ENDitorial: What the conquistadores can teach us about ACTA

By EDRi · December 16, 2009

This article is also available in:
Deutsch: [ENDitorial: Was uns Konquistadoren über ACTA lehren| http://www.unwatched.org/node/1634]

When the conquistadores arrived in the Americas, historians tell us that the
viruses that they carried caused devastation among the indigenous
populations. For the European invaders, who had been subject to the viruses
for longer, the illnesses, while still sometimes deadly, were less dangerous
than for populations that had not yet been exposed to them. With ACTA as the
future EU and US template for free trade agreements with countries around
the globe, is this the virus that risks killing free speech, democracy,
privacy and access to knowledge even more readily in developing countries
than in the countries where it was conceived?

Within the EU, a certain amount of resistance has been developed over the
years to excessive, destructive and anti-democratic attempts to strangle
fundamental principles of civil and human rights. For example, France’s
original “HADOPI” proposal stumbled over the nation’s constitution when it
attempted to overturn centuries of legal tradition by undermining the basic
principle of “innocent until proven guilty.” Similarly, the European
Parliament, faced with the threats appearing in France, the UK and
elsewhere, defended the rights of citizens by squeezing every legally
possible guarantee out of the famous “amendment 138” in the telecoms

The UK, unfortunately, is still in a critical condition as its government
feverishly tries to destroy the concept of a free and open Internet with its
“Digital Britain” proposals. It remains to be seen whether that country’s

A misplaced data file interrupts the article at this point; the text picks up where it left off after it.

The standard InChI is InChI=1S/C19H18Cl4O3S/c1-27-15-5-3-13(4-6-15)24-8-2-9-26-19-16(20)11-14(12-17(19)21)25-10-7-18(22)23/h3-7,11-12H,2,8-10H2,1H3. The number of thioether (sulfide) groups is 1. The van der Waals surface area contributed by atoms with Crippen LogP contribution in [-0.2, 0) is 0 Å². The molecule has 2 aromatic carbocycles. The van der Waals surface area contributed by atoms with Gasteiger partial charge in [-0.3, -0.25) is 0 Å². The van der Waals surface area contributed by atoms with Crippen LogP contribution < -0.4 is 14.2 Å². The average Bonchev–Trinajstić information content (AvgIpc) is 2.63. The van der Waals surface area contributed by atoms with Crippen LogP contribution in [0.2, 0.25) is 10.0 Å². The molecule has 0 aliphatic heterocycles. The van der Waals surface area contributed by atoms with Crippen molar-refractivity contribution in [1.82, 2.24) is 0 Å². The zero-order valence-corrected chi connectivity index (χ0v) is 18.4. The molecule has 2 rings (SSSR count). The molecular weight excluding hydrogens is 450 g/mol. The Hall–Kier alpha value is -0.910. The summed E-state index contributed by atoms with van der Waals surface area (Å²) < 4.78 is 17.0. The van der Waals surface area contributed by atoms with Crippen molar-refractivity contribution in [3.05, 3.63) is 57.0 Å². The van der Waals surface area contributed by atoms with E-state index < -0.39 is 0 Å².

democratic safeguards, such as its unwritten constitution and its Human
Rights Act will be enough to protect its citizens. Maybe it will be an
imaginative web 2.0 campaign by an opposition party in the upcoming national
elections that will create a flashmob of the polling stations to disconnect
politicians from office if they support narrow business interests ahead of
their voters’ rights.

All of these protections are not available in many of the countries that the
EU and US would plan to reach free trade agreements with in the future –
agreements that will be based on ACTA. Measures like intermediary liability
take on a vastly different meaning in the absence of robust legal defences
of civil rights. What happens when Internet access providers are made liable
for illicit online content, when they are given an incentive to carry out
surveillance on their consumers in the absence of human rights law, in the
absence of privacy legislation, in the absence of a democratically-elected
government or in the absence of competition?

The EU and US will not wish to tie their own hands by demanding strict human
rights or privacy protections when imposing ACTA measures on other
countries. In any event, even if they wanted to, they could not replicate
Europe’s experience of 50 years of human rights legislation. Once Internet
access providers have paid for the technology to filter and control their
consumers’ access, the next logical step will be to monetise this control
through a non-neutral Internet – one which governments will also be tempted
to exploit in the same way as broadcast and print media are frequently
exploited to undermine democracy in many countries today.

Only months after entering into force, what will be left of the Lisbon
Treaty’s goal of developing and consolidating “democracy and the rule of
law, and respect for human rights and fundamental freedoms” if ACTA becomes
the vehicle for undermining civil liberties across the globe?

Digital Britain

Telecoms package overview

EDRi-gram: ENDitorial: Mobilizing to Stop ACTA (18.11.2009)

(contribution by Joe McNamee – EDRi)